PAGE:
The NFL changed and updated a mess of rules this spring. Surprisingly enough, overtime was not one of them. The new system they rolled out permanently in 2017 seems to be working okay, so better get used to it.
Here’s how it works.
Starting in the 2017 season, overtime periods are now just 10 minutes long, compared to the normal 15-minute quarters in regulation. The main reason for this, at least according to the competition committee, was to reduce game times for the players’ safety.
Two games ended in ties in 2016, under the old rules, but there were no ties last year.
Shorter overtimes are a little easier on players too.
"First of all, the number of plays that these guys play, then take that to the next week, is really a competitive disadvantage,” said Baltimore Ravens head coach John Harbaugh. “Guys get worn out. It's hard to recover from one week to the next.”
The system isn’t tie-proof though. When the rule was changed there was concern that we might see even more ties, with the shorter period leading to fewer scoring opportunities. There’s also a chance, however slight, that the team that wins the coin toss simply squats on the ball for almost the entire 10 minutes before kicking a field goal. But that’s only an extreme theoretical.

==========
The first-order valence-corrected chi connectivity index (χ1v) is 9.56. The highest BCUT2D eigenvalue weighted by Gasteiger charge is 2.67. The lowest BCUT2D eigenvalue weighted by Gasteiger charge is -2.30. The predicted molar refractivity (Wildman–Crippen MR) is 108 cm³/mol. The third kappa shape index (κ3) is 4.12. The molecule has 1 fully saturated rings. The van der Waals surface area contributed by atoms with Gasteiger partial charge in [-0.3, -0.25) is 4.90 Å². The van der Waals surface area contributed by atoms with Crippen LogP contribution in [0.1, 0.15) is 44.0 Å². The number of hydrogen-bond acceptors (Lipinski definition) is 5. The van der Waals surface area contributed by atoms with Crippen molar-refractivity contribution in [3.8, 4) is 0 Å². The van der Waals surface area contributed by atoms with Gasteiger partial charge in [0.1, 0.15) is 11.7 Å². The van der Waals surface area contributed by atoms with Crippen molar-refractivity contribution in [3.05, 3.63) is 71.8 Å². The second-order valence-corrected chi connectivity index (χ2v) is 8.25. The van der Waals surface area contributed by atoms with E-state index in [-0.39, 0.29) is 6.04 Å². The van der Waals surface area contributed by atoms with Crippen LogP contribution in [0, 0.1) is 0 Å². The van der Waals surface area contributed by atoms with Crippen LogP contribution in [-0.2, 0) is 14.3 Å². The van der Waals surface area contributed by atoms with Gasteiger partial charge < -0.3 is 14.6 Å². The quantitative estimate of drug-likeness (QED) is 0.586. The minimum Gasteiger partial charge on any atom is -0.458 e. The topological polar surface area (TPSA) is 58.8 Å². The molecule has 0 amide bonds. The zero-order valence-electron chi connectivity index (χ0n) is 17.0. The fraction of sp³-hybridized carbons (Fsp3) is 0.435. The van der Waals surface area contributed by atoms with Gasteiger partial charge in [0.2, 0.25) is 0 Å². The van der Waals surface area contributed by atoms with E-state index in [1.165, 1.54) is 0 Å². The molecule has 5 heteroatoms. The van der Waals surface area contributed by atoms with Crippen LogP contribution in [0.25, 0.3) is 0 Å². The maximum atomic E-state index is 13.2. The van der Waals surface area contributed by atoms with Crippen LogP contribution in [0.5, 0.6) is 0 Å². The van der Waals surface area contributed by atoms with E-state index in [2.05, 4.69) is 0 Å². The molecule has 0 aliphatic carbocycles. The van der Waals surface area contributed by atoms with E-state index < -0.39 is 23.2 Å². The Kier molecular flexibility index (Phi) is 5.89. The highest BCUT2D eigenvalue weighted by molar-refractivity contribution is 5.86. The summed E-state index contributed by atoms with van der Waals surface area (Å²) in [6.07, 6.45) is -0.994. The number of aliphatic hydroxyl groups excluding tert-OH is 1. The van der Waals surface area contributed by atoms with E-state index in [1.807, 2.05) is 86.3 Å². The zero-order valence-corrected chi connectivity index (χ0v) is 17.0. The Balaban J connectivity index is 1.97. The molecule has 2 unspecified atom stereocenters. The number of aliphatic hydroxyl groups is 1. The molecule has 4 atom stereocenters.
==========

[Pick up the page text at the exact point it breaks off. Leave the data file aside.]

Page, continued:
Other than shortening the period, the overtime rules are the same as they’ve been in recent years:
- Teams can only win on the first possession if they score a touchdown — a field goal, punt, or turnover gives the other team a chance to score.
- If the score is still tied after one possession apiece, then we go into sudden-death rules.
- If nobody is able to score when the period runs out, then the game ends in a tie.
The rules are about the same in the playoffs, except we go into a second period and beyond until there is a winner. Just like in the regular season, playoff overtime periods will be 10 minutes long. Of course, the New England Patriots didn’t need 10 minutes to finish their miracle comeback against the Atlanta Falcons — James White scored the game-winning touchdown on the opening possession to cap off the first overtime period in Super Bowl history.